Archive for September, 2008

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Rasmussen Polling – Swing States

September 30, 2008

Courtesy of RCP:

  • Colorado: Obama 49, McCain 48
  • Florida: McCain 47, Obama 47
  • Ohio: McCain 48, Obama 47
  • Pennsylvania: Obama 50,McCain 42
  • Virginia: Obama 50, McCain 47
  • Pennsylvania is very ugly, but Colorado looks winnable still.  Too many polls have skewed it 5 or 6 points.  Colorado has, in recent years, become home of the libertarian west.  Libertarians hate to identify with Republican candidates, especially one like J-Mac because of the McCain-Feingold.  I am amost positive, though, when they get to the polls, they will vote for the candidate closest to federalist.

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    Jay Cost on the Volatility of the Race

    September 30, 2008

    Jay Cost of RCP breaks down the polling data:

    Immediately prior to the start of the Democratic National Convention, Obama led in the RCP average 45.5% to 43.9%. In June, he had an average lead of 47.1% to 42.4%. So, from June to the beginning of the conventions, McCain whittled down Obama’s lead from 4.5 points to 1.6 points. The Republican National Convention put him ahead of Obama, but recent events have wiped that lead away. Currently, the race stands roughly where it did in June, though McCain is in a slightly better position.

    It stands to reason that the financial situation has been a campaign “moment” that has favored Barack Obama. So far, its effect is similar to him winning the nomination in June or heading to Europe in July.

    A additional few points are worth noting.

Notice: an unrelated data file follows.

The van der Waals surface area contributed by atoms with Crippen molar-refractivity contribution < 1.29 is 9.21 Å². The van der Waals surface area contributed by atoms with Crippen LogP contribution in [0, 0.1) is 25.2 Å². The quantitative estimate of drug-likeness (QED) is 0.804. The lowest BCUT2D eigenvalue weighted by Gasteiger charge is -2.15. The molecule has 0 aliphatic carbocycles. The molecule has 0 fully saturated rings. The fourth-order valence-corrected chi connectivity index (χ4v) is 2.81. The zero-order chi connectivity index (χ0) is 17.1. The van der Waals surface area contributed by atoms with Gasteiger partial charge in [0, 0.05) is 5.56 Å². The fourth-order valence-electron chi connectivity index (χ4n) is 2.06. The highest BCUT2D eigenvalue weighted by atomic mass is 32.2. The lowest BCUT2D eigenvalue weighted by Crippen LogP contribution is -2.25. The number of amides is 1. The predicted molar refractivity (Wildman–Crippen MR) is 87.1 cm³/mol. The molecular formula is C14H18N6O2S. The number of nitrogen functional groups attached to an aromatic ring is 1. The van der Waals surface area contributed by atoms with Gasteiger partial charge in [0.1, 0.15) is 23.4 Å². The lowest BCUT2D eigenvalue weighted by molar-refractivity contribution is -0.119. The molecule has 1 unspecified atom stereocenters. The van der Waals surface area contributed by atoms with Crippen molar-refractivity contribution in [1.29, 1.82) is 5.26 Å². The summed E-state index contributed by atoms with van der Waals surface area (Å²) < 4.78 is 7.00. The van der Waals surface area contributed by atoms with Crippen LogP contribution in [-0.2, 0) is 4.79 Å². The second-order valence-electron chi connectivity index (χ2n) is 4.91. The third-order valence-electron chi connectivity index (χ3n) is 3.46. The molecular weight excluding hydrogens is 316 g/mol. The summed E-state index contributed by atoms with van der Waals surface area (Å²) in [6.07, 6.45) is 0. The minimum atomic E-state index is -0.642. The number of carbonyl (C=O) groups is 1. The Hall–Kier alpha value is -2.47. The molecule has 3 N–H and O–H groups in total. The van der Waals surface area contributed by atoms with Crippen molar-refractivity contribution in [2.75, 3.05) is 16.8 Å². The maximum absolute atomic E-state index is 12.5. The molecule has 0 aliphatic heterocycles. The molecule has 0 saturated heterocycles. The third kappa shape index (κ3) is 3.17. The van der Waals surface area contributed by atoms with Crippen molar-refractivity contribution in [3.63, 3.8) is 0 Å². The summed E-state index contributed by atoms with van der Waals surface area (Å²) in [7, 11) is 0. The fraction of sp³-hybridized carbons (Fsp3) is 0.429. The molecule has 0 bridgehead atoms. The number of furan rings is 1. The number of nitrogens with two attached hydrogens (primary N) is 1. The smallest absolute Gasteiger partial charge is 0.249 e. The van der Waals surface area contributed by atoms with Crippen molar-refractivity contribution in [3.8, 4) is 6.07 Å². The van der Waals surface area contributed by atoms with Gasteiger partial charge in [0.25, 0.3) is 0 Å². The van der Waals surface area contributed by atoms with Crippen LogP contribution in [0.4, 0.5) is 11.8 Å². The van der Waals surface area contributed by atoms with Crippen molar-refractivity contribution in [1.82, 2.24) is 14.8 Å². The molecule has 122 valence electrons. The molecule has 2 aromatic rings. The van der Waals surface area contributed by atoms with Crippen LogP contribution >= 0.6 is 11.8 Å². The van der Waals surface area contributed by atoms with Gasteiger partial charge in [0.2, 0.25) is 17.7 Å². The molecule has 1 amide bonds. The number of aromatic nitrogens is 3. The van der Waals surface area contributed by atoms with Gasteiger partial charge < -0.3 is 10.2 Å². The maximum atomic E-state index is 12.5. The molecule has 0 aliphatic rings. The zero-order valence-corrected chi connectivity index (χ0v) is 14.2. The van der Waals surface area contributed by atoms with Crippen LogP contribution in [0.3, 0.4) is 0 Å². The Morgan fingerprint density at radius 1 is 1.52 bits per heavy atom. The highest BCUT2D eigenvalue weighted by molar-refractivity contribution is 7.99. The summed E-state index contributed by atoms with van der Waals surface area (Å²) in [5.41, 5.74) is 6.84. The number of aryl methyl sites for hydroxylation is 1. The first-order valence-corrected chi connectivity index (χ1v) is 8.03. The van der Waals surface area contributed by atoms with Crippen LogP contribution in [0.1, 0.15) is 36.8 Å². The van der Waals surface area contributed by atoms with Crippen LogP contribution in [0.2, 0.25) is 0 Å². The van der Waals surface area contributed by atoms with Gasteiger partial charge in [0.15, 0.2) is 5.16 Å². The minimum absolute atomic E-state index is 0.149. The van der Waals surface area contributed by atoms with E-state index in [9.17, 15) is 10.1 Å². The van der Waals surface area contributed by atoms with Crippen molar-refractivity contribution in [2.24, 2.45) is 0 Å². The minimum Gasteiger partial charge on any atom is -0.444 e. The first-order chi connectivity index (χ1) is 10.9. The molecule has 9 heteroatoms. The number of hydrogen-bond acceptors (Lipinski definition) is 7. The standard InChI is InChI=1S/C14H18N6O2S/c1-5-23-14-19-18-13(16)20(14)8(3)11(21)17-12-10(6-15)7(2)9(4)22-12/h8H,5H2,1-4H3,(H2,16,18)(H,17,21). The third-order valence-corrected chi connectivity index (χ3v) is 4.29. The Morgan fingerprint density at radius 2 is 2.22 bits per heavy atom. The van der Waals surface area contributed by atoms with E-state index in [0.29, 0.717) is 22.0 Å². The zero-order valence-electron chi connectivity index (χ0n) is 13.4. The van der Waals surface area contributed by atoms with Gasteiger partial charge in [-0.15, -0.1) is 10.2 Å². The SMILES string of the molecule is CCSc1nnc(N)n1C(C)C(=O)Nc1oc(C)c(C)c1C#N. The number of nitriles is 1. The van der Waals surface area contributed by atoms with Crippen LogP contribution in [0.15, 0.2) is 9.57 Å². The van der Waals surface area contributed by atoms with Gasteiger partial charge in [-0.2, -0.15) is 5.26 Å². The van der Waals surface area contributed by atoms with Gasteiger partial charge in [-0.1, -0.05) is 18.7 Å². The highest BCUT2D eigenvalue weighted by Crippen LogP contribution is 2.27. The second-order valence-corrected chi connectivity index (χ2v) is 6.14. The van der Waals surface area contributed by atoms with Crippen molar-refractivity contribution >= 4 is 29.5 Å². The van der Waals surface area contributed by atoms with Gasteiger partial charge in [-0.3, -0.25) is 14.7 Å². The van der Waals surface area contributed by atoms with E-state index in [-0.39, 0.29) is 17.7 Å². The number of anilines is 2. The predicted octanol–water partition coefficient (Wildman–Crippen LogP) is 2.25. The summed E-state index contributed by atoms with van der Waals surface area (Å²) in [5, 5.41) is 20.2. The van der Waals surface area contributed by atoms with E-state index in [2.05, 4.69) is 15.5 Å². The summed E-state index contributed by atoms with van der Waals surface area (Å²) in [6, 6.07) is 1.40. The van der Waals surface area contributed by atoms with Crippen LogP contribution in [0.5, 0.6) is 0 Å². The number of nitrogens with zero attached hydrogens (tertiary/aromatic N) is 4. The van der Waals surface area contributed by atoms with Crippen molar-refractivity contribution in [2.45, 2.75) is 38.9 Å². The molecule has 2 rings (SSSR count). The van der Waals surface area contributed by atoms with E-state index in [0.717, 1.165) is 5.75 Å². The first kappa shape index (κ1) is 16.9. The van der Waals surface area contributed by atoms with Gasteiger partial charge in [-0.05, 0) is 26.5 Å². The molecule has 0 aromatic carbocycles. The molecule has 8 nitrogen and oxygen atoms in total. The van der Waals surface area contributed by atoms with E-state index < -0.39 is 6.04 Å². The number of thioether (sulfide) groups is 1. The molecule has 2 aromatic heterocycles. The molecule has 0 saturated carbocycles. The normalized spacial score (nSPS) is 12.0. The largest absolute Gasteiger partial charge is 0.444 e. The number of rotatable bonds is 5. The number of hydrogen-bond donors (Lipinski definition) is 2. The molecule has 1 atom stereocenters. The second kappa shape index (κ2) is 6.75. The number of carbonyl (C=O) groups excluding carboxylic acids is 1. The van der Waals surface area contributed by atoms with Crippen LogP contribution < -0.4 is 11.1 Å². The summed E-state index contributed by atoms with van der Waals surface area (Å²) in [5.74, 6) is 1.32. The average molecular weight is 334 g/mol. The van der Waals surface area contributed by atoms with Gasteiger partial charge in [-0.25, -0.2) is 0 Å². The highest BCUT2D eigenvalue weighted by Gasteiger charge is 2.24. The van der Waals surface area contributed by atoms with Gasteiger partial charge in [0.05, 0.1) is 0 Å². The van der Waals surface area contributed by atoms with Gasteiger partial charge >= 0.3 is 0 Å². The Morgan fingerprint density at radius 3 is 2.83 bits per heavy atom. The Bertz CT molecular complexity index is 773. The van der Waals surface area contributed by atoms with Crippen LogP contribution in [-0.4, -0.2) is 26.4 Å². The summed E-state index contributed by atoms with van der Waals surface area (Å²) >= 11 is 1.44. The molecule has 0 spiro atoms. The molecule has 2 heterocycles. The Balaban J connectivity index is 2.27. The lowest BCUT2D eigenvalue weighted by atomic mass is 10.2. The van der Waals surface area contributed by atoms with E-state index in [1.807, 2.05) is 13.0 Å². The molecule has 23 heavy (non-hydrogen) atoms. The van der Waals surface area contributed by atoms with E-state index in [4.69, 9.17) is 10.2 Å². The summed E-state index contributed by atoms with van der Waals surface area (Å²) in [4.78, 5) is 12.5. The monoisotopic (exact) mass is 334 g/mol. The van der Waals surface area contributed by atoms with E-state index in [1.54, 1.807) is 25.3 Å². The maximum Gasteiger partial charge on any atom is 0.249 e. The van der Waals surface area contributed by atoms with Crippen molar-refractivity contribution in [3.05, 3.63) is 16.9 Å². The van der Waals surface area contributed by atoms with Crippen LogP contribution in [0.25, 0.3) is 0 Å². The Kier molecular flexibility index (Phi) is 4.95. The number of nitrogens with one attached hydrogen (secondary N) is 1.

First, the number of undecided voters has increased in the last three weeks, from a low of 6.3% of the electorate on 9/8 to 8.8% last night.

    Second, the polls themselves have been very volatile this month. The Gallup tracking poll had a crazy week last week, and individual pollsters are disagreeing with each other quite a bit. Much of the disagreement has to do with McCain’s share of the vote. The standard deviation of McCain’s share in the current RCP average is 2.8%. Obama’s is 2.0%. [The standard deviation is the average distance between an individual poll’s result and the average of all polls.] By comparison, the final RCP average in 2004 had John Kerry’s standard deviation at 1.7% and Bush’s at 1.3%. This is a sign of volatility in the current race. Pollsters are finding fairly divergent results.

    Third, there is a good subset of the electorate that claims to make up its mind in October or November. That might be hard for political junkies who have been following every twist and turn for 18 months to believe – but it’s true! In 1996, 30% of respondents claimed to make up their minds a day to a month before the election. In 2000, that number was also 30%. In 2004, 21% of the public made that claim.

    If anything, the chart and Jay’s analysis indicate that gloom and doom is not what we should be feeling… yet.  This race is far too volatile and the increase in undecideds is a good thing.  More than a few undecideds will base their choice not solely on the economy but on a myriad of possible future circumstnaces. There is a giant Russian gorilla waiting in the back of the room.  While the financial crisis is first and foremost on people’s minds, defense should not be too far behind.  When McCain looked into Putin’s soul, he saw KGB. If Putin has to look into Obama’s soul, he’ll see “puff pastry”

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    New ad

    September 30, 2008

    Can’t say it’s the best ad out there. Once you start throwing these giant numbers out, numbers which very people in the world even understand, the value of the dollar is lost.

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    Bush to Speak at 8:45

    September 30, 2008

    MIchelle Malkin is reporting this morning.

    This got me thinking.  Perhaps this isn’t McCain’s moment to shine, but Bush’s. The man is a leader and has shown deftness and skill at putting the nation at ease.  We all remember his bullhorn speech from ground zero.  I can’t remember a time when he was so inspiring.  A strong Bush showing can raise his approval and work to benefit the party.

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    Financial Crisis in Bullet Points

    September 30, 2008